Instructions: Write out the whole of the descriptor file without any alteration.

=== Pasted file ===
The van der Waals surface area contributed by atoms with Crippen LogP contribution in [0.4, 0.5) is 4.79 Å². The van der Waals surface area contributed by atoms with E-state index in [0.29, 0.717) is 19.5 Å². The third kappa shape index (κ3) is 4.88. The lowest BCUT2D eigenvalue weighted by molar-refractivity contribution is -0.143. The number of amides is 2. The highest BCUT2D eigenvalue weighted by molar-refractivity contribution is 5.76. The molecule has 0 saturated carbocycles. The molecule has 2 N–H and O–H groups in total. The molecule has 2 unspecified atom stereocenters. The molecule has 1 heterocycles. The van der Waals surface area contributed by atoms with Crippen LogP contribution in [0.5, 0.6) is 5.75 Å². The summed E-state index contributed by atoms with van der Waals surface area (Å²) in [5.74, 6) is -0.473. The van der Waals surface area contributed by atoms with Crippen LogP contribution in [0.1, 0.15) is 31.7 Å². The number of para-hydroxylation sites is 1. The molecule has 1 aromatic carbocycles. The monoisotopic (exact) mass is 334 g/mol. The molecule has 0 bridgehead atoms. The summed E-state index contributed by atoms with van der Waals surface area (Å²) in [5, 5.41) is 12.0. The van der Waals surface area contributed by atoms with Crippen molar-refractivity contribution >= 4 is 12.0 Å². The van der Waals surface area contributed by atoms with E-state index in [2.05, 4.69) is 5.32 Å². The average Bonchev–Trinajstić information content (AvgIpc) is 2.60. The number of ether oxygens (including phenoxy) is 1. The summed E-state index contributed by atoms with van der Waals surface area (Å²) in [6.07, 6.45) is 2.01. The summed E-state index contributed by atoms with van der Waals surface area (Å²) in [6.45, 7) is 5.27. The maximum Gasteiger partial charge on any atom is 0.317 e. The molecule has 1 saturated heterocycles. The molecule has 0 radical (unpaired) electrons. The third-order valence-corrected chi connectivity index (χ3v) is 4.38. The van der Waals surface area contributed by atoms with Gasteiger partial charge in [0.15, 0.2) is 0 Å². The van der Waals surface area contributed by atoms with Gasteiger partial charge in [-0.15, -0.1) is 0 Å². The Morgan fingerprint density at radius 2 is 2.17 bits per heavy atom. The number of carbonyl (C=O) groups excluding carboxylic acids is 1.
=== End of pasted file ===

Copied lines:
The van der Waals surface area contributed by atoms with Crippen LogP contribution in [0.4, 0.5) is 4.79 Å². The van der Waals surface area contributed by atoms with E-state index in [0.29, 0.717) is 19.5 Å². The third kappa shape index (κ3) is 4.88. The lowest BCUT2D eigenvalue weighted by molar-refractivity contribution is -0.143. The number of amides is 2. The highest BCUT2D eigenvalue weighted by molar-refractivity contribution is 5.76. The molecule has 0 saturated carbocycles. The molecule has 2 N–H and O–H groups in total. The molecule has 2 unspecified atom stereocenters. The molecule has 1 heterocycles. The van der Waals surface area contributed by atoms with Crippen LogP contribution in [0.5, 0.6) is 5.75 Å². The summed E-state index contributed by atoms with van der Waals surface area (Å²) in [5.74, 6) is -0.473. The van der Waals surface area contributed by atoms with Crippen LogP contribution in [0.1, 0.15) is 31.7 Å². The number of para-hydroxylation sites is 1. The molecule has 1 aromatic carbocycles. The monoisotopic (exact) mass is 334 g/mol. The molecule has 0 bridgehead atoms. The summed E-state index contributed by atoms with van der Waals surface area (Å²) in [5, 5.41) is 12.0. The van der Waals surface area contributed by atoms with Crippen molar-refractivity contribution >= 4 is 12.0 Å². The van der Waals surface area contributed by atoms with E-state index in [2.05, 4.69) is 5.32 Å². The average Bonchev–Trinajstić information content (AvgIpc) is 2.60. The number of ether oxygens (including phenoxy) is 1. The summed E-state index contributed by atoms with van der Waals surface area (Å²) in [6.07, 6.45) is 2.01. The summed E-state index contributed by atoms with van der Waals surface area (Å²) in [6.45, 7) is 5.27. The maximum Gasteiger partial charge on any atom is 0.317 e. The molecule has 1 saturated heterocycles. The molecule has 0 radical (unpaired) electrons. The third-order valence-corrected chi connectivity index (χ3v) is 4.38. The van der Waals surface area contributed by atoms with Gasteiger partial charge in [0.15, 0.2) is 0 Å². The van der Waals surface area contributed by atoms with Gasteiger partial charge in [-0.15, -0.1) is 0 Å². The Morgan fingerprint density at radius 2 is 2.17 bits per heavy atom. The number of carbonyl (C=O) groups excluding carboxylic acids is 1.